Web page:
Welcome to Coffee: The Energy Efficiency Podcast – episode 23, the podcast that brings you a mix of energy efficiency news, and developments all year round. You can find us on both Twitter and Instagram as Ecoflap, and on Twitter we also tweet as The Petflap.
We’re now taking reservations for Petflaps ready by mid-March. Please email email@example.com to reserve yours. We’re having reports of great results on Shetland, where no cat flap has previously stood up to the job. As our now repeat customer says, if it works on Shetland, it will work anywhere!
Next time: wooden buildings, energy efficiency in wine production, and the councils demand more money from government for energy efficient homes.
- Diesel and petrol vehicle sales ban
- Coffee waste as biofuel
- Energy for Londoners
- Episode 6 – Energiesprong
- EU energy positive projects
- Efficiency for Access webinar
- Historic building energy efficiency renovation webinar recording
Energy efficiency in coffee production
Coffee is produced in more than 70 countries, the majority of them in the equatorial regions of the Americas, Southeast Asia, the Indian subcontinent, and Africa, overwhelmingly developing countries where about 25 million smallholders dedicate themselves to coffee. The process from bean to cup generates enormous volumes of by-products and residues, so keeping the black stuff flowing requires scrutiny and improvement of the sustainability of its production.
Processing coffee beans is energy-intensive, with roasting alone responsible for up to 80% of a coffee processor’s power consumption. The costs of that energy can be the difference between running a business at a profit or a loss. Providing energy for coffee processing could therefore be seen as an obstacle, but it also provides an opportunity for energy efficiencies and innovation.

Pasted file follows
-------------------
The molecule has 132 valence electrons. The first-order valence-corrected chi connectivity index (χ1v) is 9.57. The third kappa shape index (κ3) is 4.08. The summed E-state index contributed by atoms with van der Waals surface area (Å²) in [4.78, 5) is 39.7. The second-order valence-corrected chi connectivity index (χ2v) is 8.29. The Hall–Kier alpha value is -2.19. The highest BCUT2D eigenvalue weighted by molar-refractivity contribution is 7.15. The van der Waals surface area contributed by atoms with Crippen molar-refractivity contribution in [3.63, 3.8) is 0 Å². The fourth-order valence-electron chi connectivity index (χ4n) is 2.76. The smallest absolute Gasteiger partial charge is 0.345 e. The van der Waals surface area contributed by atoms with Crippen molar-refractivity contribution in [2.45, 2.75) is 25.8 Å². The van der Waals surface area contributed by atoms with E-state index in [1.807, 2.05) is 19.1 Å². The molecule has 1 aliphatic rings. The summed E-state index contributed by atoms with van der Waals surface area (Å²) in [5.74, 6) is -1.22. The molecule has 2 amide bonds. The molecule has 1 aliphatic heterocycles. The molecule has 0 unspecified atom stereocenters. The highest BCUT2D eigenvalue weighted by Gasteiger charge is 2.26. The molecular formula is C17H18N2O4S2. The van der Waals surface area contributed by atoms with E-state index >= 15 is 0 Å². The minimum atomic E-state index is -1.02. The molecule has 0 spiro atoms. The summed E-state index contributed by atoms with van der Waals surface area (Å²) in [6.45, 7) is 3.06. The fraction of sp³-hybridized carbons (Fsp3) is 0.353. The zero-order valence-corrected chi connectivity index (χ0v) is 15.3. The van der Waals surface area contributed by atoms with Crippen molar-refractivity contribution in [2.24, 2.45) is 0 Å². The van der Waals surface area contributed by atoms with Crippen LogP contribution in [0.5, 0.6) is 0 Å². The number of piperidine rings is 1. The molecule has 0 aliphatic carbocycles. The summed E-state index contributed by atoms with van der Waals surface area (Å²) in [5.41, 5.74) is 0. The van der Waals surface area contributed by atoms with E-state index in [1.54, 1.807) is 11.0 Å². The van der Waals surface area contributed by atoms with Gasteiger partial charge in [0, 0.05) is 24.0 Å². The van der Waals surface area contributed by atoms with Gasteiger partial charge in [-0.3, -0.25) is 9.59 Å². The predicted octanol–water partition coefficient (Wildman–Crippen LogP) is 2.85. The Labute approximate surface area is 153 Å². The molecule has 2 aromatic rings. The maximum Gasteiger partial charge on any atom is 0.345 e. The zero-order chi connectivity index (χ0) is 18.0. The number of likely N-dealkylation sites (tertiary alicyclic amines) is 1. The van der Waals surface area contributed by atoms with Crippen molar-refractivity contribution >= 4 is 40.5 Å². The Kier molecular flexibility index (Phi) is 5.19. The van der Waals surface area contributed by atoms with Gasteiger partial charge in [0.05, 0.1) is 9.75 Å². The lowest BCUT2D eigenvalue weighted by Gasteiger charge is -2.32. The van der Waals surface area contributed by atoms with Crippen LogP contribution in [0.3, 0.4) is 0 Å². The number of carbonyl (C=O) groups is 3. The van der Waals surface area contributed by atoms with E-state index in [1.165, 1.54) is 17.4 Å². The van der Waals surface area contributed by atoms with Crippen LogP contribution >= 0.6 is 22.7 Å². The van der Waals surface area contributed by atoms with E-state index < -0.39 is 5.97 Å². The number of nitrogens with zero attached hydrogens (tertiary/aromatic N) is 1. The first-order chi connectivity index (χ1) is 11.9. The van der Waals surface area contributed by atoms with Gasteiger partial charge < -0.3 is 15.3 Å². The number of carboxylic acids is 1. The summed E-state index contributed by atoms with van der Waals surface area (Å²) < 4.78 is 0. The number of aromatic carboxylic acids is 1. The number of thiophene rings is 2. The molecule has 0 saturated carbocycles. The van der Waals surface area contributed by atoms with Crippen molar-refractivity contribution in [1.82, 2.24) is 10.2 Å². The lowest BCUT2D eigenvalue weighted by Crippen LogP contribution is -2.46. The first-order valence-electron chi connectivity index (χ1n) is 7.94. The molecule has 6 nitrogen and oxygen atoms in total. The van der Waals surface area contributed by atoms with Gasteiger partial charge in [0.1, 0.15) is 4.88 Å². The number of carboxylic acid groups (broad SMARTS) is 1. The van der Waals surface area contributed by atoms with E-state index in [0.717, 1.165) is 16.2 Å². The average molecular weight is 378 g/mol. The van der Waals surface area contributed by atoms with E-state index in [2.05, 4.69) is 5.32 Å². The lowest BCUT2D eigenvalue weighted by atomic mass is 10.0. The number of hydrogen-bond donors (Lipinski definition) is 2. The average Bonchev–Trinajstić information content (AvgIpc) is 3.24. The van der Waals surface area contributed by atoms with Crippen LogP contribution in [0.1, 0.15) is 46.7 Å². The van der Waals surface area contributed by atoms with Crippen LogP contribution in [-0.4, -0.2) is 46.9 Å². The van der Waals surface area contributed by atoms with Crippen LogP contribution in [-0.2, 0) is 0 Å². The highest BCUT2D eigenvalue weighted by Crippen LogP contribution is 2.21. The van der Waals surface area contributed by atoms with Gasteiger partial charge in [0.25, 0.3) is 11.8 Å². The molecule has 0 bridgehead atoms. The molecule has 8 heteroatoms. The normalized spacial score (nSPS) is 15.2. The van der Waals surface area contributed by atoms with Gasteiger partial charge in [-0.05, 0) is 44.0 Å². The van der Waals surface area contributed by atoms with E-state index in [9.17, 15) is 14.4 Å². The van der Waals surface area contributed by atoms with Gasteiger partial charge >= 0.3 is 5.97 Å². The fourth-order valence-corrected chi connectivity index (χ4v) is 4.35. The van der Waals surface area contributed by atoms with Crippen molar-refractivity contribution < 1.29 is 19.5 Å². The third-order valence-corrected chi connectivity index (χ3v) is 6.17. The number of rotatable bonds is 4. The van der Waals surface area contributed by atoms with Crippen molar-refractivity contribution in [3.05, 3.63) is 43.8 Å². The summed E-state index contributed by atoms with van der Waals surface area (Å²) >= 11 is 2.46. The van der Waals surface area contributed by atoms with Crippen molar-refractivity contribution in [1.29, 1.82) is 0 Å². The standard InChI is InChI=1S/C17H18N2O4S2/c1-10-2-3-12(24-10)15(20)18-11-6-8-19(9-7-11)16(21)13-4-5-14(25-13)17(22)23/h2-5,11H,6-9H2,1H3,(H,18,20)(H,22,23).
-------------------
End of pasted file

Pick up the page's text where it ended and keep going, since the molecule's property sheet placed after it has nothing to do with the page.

In the Caribbean, the USDA’s Natural Resources Conservation Service (NRCS) is offering financial assistance to encourage procuders to upgrade from traditional and inefficient drying methods to newer, more efficient methods. The EQIP Energy Initative helps processors migrate to highly efficient new technologies, saving energy and the associated costs, and reducing their use of fossil fuels. One example of machinery that the NRCS is aiming to consign to history is the ‘batea’. A batea is a rotational dryer used for drying the coffee beans after the coffee bean has been removed from its exterior skin and gel layer (the “wet mill” stage). Typically these bateas are made from scrap parts from trucks and other machines, including truck transmissions and engines. Many run on diesel but some use electricity. Bateas tend to be much bigger than they need to be, using blowers originally designed for use in a silo, so they generally use about three times as much electricity than is needed to dry the single layer of coffee beans inside the batea. The rate of drying is hard to control in a batea, so often beans have roasted before they’ve dried properly.
Bateas need to be replaced by a purpose-designed silo-type dryer, that are the right size for coffee drying and designed for uniform drying. These silos reuse the heat from the main dryer bed and pipes it back through a pre-drying layer, and it has just one motor. Much better drying is achieved with a lot less energy expended. A silo of this type will use just 10% of the energy of a batea run on propane gas.